I broke the cardinal rule and watched the movie before I read the book. Even though this happened I still always wanted to read the book and I am glad I did. The book is similar to the movie but very different, for example the book is no where near as tragically romantic as the movie. Also the description of Lara (the main female character) is nothing like Julie Christie. This being said the book was a snapshot into Russian life and socialist history that is not even touched upon in the movie.
Doctor Zhivago follows the life of Yurii Zhivago. Orphaned at a young age he moves to Moscow with distant relatives to pursue a doctor career and a hobby in poetry. With a life that seems planned out from when we met his wife, things take monstrous turns. With the tumultuous time of the Russian revolution Yurii is stolen from the ones he loves and flung into the arms of another. This book is romantic but not a typical romance and not at all like the one portrayed in the movie.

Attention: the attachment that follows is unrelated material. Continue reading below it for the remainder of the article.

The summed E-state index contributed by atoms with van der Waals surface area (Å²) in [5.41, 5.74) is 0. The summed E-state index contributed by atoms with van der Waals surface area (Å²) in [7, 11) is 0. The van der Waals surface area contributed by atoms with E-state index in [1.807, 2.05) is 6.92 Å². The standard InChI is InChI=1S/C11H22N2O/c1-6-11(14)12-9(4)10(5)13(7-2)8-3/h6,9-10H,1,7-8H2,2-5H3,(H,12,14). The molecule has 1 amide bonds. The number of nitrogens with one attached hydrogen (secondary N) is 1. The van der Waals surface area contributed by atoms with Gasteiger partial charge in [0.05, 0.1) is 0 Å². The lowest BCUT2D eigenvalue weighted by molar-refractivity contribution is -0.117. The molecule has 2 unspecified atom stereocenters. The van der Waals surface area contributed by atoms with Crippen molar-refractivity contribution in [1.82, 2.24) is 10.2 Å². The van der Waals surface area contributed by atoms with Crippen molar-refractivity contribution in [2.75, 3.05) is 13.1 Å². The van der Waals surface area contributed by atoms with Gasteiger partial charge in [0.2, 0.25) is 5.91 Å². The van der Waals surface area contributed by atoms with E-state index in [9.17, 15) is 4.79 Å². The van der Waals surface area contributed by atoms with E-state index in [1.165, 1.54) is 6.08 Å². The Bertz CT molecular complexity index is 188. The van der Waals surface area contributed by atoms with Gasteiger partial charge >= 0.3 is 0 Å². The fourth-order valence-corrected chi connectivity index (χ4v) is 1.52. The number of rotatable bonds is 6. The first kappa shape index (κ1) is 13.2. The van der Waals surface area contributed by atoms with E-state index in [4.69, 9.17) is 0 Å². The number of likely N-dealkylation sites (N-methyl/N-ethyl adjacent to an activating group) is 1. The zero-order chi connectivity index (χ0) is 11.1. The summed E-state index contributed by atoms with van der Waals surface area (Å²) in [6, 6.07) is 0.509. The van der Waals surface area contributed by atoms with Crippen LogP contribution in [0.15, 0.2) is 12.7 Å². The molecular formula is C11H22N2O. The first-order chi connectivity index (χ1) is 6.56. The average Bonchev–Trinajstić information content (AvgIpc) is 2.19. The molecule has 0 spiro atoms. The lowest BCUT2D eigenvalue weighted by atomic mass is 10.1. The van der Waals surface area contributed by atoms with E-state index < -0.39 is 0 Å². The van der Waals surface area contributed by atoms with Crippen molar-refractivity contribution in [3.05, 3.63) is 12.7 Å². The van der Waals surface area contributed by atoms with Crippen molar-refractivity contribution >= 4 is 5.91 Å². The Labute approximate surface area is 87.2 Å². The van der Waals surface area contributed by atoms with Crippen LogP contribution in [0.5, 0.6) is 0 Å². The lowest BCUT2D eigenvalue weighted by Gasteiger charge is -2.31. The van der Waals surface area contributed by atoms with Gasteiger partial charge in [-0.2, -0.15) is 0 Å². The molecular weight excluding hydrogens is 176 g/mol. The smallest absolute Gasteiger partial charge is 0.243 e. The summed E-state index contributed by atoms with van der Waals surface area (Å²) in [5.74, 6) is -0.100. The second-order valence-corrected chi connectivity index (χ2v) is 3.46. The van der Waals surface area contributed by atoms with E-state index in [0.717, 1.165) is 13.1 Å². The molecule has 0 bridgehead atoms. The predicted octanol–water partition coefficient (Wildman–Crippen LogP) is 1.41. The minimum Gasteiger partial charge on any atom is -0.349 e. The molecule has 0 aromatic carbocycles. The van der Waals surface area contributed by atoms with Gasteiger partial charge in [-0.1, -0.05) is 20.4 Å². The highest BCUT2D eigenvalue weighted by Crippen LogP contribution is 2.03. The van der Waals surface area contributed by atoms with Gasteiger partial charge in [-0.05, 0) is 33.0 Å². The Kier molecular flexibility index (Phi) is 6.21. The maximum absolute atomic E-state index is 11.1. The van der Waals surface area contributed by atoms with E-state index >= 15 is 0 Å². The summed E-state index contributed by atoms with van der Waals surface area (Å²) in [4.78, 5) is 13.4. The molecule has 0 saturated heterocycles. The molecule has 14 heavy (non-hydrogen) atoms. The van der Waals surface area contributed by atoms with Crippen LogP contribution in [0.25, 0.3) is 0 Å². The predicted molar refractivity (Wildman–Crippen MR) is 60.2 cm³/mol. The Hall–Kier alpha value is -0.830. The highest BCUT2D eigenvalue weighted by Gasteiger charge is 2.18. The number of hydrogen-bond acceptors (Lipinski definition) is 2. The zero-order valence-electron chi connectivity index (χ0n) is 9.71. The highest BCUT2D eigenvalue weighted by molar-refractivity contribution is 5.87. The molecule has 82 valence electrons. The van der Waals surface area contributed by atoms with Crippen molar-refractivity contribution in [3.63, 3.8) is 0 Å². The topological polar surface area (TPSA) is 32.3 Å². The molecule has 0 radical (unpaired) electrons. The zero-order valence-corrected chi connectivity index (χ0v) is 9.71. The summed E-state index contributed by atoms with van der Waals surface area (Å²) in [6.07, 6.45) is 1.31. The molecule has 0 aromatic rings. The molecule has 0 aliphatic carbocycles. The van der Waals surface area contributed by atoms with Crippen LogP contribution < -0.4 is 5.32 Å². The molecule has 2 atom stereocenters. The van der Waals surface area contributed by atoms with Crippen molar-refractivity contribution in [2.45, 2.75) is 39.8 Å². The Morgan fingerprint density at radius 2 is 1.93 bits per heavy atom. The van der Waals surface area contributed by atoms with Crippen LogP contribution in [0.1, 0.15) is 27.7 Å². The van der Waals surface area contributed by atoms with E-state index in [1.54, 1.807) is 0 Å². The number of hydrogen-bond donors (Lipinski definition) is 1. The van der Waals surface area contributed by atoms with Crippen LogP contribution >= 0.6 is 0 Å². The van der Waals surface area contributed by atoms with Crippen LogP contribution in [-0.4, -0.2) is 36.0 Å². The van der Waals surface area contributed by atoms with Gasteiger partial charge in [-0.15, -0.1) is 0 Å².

Yurii is an interesting character. I wouldn’t say he is likeable. At times he is opinionated, obnoxious and at the same time compassionate. I am still annoyed and feel somewhat betrayed by the events of his later life. I sympathise with his wife (maybe it is just the female bond) but I am unsure how to take Lara. She is described as breathtakingly beautiful, but is that a reason to forgive her, her sins? I do feel for her in the beginning of the story where she was stripped of her childhood, this may account for complications in the future.
This is a good book but not one that I would recommend to everyone. It felt like a constant struggle to read. I had to wade through it and it seemed to take me forever. However if you are interest in the Russian revolution and enjoy your historically novels then read this one, it is very interesting.